World: Cable Cars Over Jerusalem? Some See ‘Disneyfication’ of Holy City - PressFrom - Australia
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WorldCable Cars Over Jerusalem? Some See ‘Disneyfication’ of Holy City

14:45  13 september  2019
14:45  13 september  2019 Source:   msn.com

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JERUSALEM — At a glance, Jerusalem ’s Holy Basin still looks pretty much as it must have looked centuries ago. The Old City ’s yellow walls still read in silhouette against an ancient landscape of parched hills and valleys.

In the field of sociology, the terms Disneyfication and Disneyisation describe the commercial transformation of a society to resemble the Walt Disney Parks and Resorts, based upon rapid Western-style globalization and consumerist lifestyles.

Cable Cars Over Jerusalem? Some See ‘Disneyfication’ of Holy City
Cable Cars Over Jerusalem? Some See ‘Disneyfication’ of Holy City
Cable Cars Over Jerusalem? Some See ‘Disneyfication’ of Holy City
Cable Cars Over Jerusalem? Some See ‘Disneyfication’ of Holy City
Cable Cars Over Jerusalem? Some See ‘Disneyfication’ of Holy City
Cable Cars Over Jerusalem? Some See ‘Disneyfication’ of Holy City
Cable Cars Over Jerusalem? Some See ‘Disneyfication’ of Holy City
Cable Cars Over Jerusalem? Some See ‘Disneyfication’ of Holy City
Cable Cars Over Jerusalem? Some See ‘Disneyfication’ of Holy City
Cable Cars Over Jerusalem? Some See ‘Disneyfication’ of Holy City

JERUSALEM — At a glance, Jerusalem’s Holy Basin still looks pretty much as it must have looked centuries ago. The Old City’s yellow walls still read in silhouette against an ancient landscape of parched hills and valleys. The skyline is still dominated by the city’s great Muslim and Christian shrines: the gold, glistening Dome of the Rock and the Church of the Holy Sepulcher, where Jesus was said to have been buried.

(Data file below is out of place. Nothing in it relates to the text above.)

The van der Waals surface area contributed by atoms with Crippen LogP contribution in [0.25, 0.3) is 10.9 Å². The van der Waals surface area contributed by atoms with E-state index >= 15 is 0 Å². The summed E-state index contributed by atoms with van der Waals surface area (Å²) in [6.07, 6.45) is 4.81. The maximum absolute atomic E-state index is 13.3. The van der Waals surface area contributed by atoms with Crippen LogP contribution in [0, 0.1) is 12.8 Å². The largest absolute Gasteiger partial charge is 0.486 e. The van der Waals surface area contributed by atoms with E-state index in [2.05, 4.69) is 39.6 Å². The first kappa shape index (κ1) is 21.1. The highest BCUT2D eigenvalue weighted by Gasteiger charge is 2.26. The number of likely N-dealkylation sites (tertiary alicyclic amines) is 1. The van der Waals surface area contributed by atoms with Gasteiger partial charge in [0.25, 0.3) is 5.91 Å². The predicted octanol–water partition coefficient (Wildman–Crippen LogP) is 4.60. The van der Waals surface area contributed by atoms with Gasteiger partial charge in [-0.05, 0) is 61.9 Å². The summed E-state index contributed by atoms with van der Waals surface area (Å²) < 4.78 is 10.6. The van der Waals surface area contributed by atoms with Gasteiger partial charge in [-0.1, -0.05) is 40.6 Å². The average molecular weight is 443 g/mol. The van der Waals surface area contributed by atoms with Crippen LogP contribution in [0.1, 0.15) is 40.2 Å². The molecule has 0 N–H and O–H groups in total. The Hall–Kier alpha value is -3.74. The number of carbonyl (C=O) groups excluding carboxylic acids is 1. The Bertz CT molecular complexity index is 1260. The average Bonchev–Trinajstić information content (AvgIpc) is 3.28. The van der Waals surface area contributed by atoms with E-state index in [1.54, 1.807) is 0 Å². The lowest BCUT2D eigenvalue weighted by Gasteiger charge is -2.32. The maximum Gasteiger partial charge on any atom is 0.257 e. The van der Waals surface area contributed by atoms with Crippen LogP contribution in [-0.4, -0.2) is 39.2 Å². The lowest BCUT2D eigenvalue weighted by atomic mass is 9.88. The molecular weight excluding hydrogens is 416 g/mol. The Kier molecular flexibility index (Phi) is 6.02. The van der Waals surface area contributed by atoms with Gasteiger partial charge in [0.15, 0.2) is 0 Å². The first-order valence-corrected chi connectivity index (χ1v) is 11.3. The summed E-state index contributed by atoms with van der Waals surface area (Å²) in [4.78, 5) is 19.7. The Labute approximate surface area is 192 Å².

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Proponents view the cable car as an innovative solution to traffic woes, while critics call it an eyesore, a Disneyfication of the sacred city or a ploy to "The cable car will send oblivious tourists flying over the heads of Palestinians and drop them off in the middle of occupied east Jerusalem , the eye of the

A planned cable - car project in Jerusalem would shuttle visitors to the Western Wall, the holiest site in the Jewish world, by 2021. The plan would bypass a Palestinian district of East Jerusalem and has horrified Israeli preservationists, who fear the “ Disneyfication ” of the city . The network also illustrates

But this is about to change. Israeli authorities have approved a plan to build a cable car to the Western Wall, the holiest site in the Jewish world, by 2021.

It’s the first phase of what Nir Barkat, Jerusalem’s former mayor and now a Likud member of Parliament, describes as a long-term vision to install a fleet of cable cars crisscrossing the basin.